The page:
The wisdom of dharma

The wisdom of dharma

Lost In Politics

Wisdom has a great advantage over philosophy. It is simple. Philosophy is so often tortured by the human mind that its meditations become a maze. We become so enraptured by the complexities of the maze, so fascinated by its labyrinths that we forget that we once had a destination. Wisdom is a straight line: it is the shortest distance between question and answer.

Such thoughts were prompted by an email from a friend at the Indian Institute of Management in Bangalore, who sent a verse from the Mahabharata:

“Dharmam yo badhate dharmo na sa dharmah kudharmkah;
avirodhattu yo dharmah, sa dharmah Satyavikrama.

Any dharma (way of life, or religion), that violates another’s dharma is not true dharma. It is ‘kudharma’, or bad dharma. That dharma which flourishes without harming the interest of others is indeed the true dharma, ‘Satyavikrama’!

Why has this fundamental principle of Mahabharata, an essential text of Hinduism, been ignored by those organisations who seek a political philosophy for the nation in the name of Hinduism? It is possible that politicians are so busy doing their politics that they remain ignorant of the faith that they so readily profess. But that would be a kind interpretation. Most politicians ignore morality because cynicism has made them amoral.

As the swirl continues over ideological and personality clashes among the titans who were born in a colonised India divided into some six hundred pieces, and won freedom with just one division, new questions are emerging from previously silent corners of memory. Incidentally, it is important for our perspective to remember that India was not a single political entity under the British, and even the creation of a federal polity after the Government of India Act of 1935, by which the Princely States sent representatives (nominated rather than elected) to the same legislature in Delhi as British India, did not make them part of a single political unit.

An old query has crept out of the historic woodwork. Mahatma Gandhi framed his concept of freedom around the dream of a Rama Rajya. How could he expect Muslims, who did not believe in Lord Rama, to relate to a Rama Rajya? Was Gandhi communal as well?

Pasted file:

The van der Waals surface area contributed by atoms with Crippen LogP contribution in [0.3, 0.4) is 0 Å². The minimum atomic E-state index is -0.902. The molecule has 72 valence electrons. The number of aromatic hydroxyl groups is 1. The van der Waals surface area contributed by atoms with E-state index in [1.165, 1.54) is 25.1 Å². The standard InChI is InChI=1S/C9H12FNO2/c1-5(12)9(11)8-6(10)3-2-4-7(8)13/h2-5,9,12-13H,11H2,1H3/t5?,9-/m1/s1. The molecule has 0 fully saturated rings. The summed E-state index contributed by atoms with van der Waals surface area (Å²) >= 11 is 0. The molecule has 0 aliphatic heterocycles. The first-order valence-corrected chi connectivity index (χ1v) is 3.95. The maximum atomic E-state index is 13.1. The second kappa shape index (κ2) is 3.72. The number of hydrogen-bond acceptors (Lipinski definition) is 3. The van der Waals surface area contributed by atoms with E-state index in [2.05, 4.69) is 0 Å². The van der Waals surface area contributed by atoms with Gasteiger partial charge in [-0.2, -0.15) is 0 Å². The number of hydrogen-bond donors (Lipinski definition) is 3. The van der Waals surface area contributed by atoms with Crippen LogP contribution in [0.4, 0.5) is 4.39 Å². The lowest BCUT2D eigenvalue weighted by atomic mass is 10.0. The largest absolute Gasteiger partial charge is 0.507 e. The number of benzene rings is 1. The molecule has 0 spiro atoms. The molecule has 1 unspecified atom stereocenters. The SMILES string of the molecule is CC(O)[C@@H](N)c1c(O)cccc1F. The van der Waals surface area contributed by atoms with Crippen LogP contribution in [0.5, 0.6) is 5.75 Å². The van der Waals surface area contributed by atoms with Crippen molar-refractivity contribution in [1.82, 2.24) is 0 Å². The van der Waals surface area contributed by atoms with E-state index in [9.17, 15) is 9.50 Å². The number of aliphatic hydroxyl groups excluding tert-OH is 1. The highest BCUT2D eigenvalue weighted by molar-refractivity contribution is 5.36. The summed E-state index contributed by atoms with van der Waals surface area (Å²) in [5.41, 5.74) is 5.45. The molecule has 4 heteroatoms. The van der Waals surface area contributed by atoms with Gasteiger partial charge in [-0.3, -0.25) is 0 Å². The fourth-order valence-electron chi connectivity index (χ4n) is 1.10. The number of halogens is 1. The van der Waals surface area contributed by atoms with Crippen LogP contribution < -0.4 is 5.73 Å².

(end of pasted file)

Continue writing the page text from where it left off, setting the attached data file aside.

It may seem anachronistic now but Gandhi was convinced that politics without religion was immoral. He believed that faith provided the moral compass essential for a lifetime’s journey through public service. Gandhi demanded the highest virtues from his disciples, extending not only to non-violence and financial honesty but also celibacy.


There were not many takers for the last; and you might have reason to ask whether he had not confused an ashram with a freedom movement. But Gandhi’s commitment to religion did not mean commitment to a single religion. In his Rama Rajya, every faith had full freedom and complete equality. His prayer meetings were not just about his beloved Gita; there was space for the Holy Quran, the Bible and the Guru Granth Saheb as well. He could never understand why anyone should misunderstand this; and it pained him when opponents misrepresented him, sneered at his gentle idealism and challenged his pacifism with the undisguised threat of violence.

Lord Rama was an ideal, an image that communicated easily with the majority of India. But there was no aggression in his concept of divinity, and there was always equal space for the other. The Mahabharata was his favourite text, from which he learnt the true meaning of dharma. Gandhi’s Rama Rajya was a realm of harmony, not a continual battlefield.

The post-Gandhi Congress abandoned ‘Rama Rajya’ for at least three reasons: the term had become a negative with Muslims; Nehru was uncomfortable with a religious idiom; and you needed to be as morally secure as Gandhi to promise a ‘Rama Rajya’. But why did the RSS and the BJP, who wanted a ‘Hindu India’, shy away from Gandhi’s formulation? Because their ideal was different from Gandhi’s. Paradoxically, the ‘Hindutva’ forces had modelled themselves on Pakistan: they wanted to treat Indian Muslims and Christians in precisely the same way that Pakistan was treating its Hindus and Christians, as second-class citizens.

Whether such politics gets you votes or not is beside the point. The relevant factor is that such thinking is antagonistic to the idea of India as a modern democracy. Discrimination on the basis of faith is what happens in a theocracy, not a democracy. You have to be extremely stupid to imitate any neighbour with suicidal tendencies.

What Gandhi understood in 1919, when he launched his first major political onslaught against the British Empire, is as valid nine decades later. India can flourish only in a spirit of conflict resolution, and not through conflict escalation, or conflict perpetuation. The young are far more clear-sighted about this than the middle aged or the old, for the young have learnt from the mistakes of their fathers.

A simulated debate has been whisked up about the takeover of the BJP by the RSS: the two were never apart. The issue is not whether BJP will shift gear towards a philosophy of conciliation, but whether the RSS will do so. They could not hope for a better starting point: the Mahabharata.

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